Academic journal article Australian Journal of Education

(Re)construction: Ways International Students Talk about Their Identity

Academic journal article Australian Journal of Education

(Re)construction: Ways International Students Talk about Their Identity

Article excerpt

International students have often been spoken about in academic literature as a group with group problems and 'identities'. In this article, I use postmodern and poststructuralist ways of analysing to look at the ways international students (re)construct storylines about themselves. Some discourses construct closed and limited subject positions for students based on difference and sameness. Others are more fluid and complex, and are based on reinvention and hybridity. Students show resistance to some positionings made available to them. Acknowledging and celebrating the diversity of subjectivities that international students (re)construct may begin a process of exploding international education out of limited and constricted binarisms that are so often used in talking about what it is.


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global approach

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international students


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International students are a diverse group, but they have often been spoken about in academic literature and in academic conversations as an entity, rather than as individuals with a range of personal histories and experiences, and a range of personal motivations and desires which have constructed the desire to become an international student. Academic literature constructs the paradox of the high achieving / rote learning passive international student (Kember, 1996). Taken-for-granted, flawed assumptions are made about the level of skill of local students over against international students (Pearson & Beasley, 1996; Renshaw & Volet, 1995). Essentialising the language and skill levels of students as a group, such as South East Asian, is shown to be unsubstantiated. Stereotyping assumptions lead to the danger of dealing with students as racial groups. McAdam, in a study of first-year students at Monash University, concluded that 'it is likely that there are as many differences and cultural discontinuities within and between ... the category "overseas students" as there are between overseas students and Australian students' (McAdam, 1971, p. 108). The reasons for this are that:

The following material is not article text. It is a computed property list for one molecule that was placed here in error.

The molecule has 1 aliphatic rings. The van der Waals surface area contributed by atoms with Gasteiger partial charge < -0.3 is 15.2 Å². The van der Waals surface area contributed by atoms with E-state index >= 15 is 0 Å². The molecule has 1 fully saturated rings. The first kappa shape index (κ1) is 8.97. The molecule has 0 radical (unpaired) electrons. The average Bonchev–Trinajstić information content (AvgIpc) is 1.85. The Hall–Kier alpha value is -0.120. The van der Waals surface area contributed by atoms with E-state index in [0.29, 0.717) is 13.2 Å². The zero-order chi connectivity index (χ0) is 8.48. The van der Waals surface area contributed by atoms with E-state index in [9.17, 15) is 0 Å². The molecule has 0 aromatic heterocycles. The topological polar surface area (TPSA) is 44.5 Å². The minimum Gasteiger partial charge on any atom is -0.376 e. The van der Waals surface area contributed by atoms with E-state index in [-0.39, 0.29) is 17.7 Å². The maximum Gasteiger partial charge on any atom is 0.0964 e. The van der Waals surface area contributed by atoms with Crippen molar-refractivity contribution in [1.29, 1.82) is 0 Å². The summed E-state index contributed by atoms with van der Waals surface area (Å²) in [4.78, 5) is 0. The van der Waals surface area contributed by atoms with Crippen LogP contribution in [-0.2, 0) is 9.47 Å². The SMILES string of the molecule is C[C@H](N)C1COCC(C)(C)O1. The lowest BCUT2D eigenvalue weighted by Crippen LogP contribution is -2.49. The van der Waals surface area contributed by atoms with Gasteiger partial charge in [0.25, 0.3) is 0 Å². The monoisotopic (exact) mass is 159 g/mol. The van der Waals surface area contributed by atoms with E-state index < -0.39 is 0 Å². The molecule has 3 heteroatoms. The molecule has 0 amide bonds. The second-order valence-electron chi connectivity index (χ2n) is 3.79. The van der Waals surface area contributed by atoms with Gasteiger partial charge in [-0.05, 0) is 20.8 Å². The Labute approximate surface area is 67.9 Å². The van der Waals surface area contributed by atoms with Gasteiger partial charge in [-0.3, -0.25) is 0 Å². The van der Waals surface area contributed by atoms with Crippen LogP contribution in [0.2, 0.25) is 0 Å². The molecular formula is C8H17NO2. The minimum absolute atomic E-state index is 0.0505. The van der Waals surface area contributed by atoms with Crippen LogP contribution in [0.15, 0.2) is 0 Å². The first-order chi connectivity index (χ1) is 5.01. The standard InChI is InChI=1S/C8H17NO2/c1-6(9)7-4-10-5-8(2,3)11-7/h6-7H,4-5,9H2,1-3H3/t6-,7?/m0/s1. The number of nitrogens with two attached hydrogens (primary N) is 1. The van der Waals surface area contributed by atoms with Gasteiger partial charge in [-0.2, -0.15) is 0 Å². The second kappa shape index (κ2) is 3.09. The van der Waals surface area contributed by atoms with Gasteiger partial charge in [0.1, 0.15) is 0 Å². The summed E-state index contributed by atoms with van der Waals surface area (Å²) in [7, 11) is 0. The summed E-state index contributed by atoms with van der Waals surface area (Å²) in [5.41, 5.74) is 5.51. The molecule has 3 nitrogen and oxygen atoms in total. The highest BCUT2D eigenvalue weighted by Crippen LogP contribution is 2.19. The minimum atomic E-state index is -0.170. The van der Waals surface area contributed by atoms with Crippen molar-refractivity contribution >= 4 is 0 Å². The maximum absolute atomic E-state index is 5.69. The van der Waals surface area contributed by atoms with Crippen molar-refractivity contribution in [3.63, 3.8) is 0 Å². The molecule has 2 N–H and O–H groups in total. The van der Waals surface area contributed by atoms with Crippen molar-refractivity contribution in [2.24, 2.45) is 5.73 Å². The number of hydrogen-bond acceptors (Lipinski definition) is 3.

'overseas student' is ... a convenient stereotype ... Not only do
   most overseas students come from plural societies, each of which
   embraces a wide range of cultures and religions but, in addition,
   each national and racial group diverges markedly in its customs,
   goals and values from every other. (McAdam, 1972, p. 97)

If overseas students are often thought of as a group or number of groups, then it is easy for their problems to be seen as group problems. Lakshmana (1979, p. 85) found that 'there is a significant difference between the problems perceived as important and the difficulties actually experienced by the respondents'. Again the taken-for-granted assumptions about international students are misleading.

Postmodern ways of talking and thinking are valuable to begin to talk about and analyse the complexity that is 'covered' by the term 'international students'. Ways of talking about groups, 'truths' that are developed about them, and subject 'positions' made available to them are constructed through discourses and the practices that flow from them. Discourses can be talked about as ways of 'constituting knowledge ... social practices, forms of subjectivity and power relations which inhere in such knowledges and the relations between them' (Weedon, 1987, p. 108). Foucault's ideas about mapping out the genealogy of a discourse are a useful way of thinking about how 'truths' about international students have been constructed. The focus of genealogy is subjectivity, 'how power manufactures a particular subjectivity that is internalized and made the truth about oneself' (Prado, 1995, p. 85). Foucault has said that developing a genealogy of truth/ knowledge/ power relations is difficult, because genealogy 'operates on a field of tangled and confused parchments, on documents that have been scratched over' (Foucault, 1971, p. …

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